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Malaysia emerges as a hotspot for semiconductor firms amid U.S.-China chip tensions

Malaysia is emerging as a hotspot for semiconductor factories as U.S.-China tensions prompt companies to diversify operations.

"Malaysia has well-established infrastructure with around five decades of experience in the 'back end' of the semiconductor manufacturing process, particularly in assembly, testing and packaging," said Kenddrick Chan, head of the digital international relations project at LSE IDEAS, the foreign policy think-tank of the London School of Economics and Political Science.

Semiconductors – critical components found in everything from smartphones to automobiles – have been at the center of a U.S.-China technology war.

American chip giant Intel in December 2021 said it will invest more than $7 billion to build a chip packaging and testing factory in Malaysia, with production expected to begin in 2024.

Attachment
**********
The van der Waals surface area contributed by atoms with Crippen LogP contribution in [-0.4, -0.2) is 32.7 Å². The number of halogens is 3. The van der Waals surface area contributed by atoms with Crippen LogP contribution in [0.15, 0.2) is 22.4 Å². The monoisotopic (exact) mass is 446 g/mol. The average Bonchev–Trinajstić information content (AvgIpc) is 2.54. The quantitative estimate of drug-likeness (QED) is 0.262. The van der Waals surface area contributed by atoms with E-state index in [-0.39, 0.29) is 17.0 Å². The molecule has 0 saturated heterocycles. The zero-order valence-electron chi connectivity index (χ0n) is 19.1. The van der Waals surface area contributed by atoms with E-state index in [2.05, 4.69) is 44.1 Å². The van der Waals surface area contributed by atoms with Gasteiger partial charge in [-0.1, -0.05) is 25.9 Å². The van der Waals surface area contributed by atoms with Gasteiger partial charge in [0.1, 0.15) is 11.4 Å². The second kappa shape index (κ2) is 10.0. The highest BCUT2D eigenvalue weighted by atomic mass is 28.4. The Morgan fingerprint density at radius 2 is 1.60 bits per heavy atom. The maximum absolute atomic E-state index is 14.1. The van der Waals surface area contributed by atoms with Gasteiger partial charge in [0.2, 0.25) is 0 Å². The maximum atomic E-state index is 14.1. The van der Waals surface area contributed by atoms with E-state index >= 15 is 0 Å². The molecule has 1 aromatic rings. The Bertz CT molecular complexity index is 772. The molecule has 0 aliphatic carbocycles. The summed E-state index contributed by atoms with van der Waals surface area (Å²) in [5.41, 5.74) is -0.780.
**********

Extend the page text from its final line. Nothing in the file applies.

"Our decision to invest in Malaysia is rooted in its diverse talent pool, well-established infrastructure, and robust supply chain," Aik Kean Chong, Intel Malaysia's managing director, told CNBC.

Intel's first overseas production facility was an assembly site in Penang launched in 1972 with a $1.6 million investment. The company went on to add a full test facility as well as a development and design center in Malaysia.

Another U.S. chip giant, GlobalFoundries, in September opened a hub in Penang to "support global manufacturing operations" alongside its plants in Singapore, the U.S. and Europe.

"The forward-thinking policies and strong support from the regional government together with partners like InvestPenang have built a strong ecosystem for the industry to thrive," said Tan Yew Kong, senior vice president and general manager of GlobalFoundries Singapore.

Germany's top chipmaker Infineon in July 2022 said it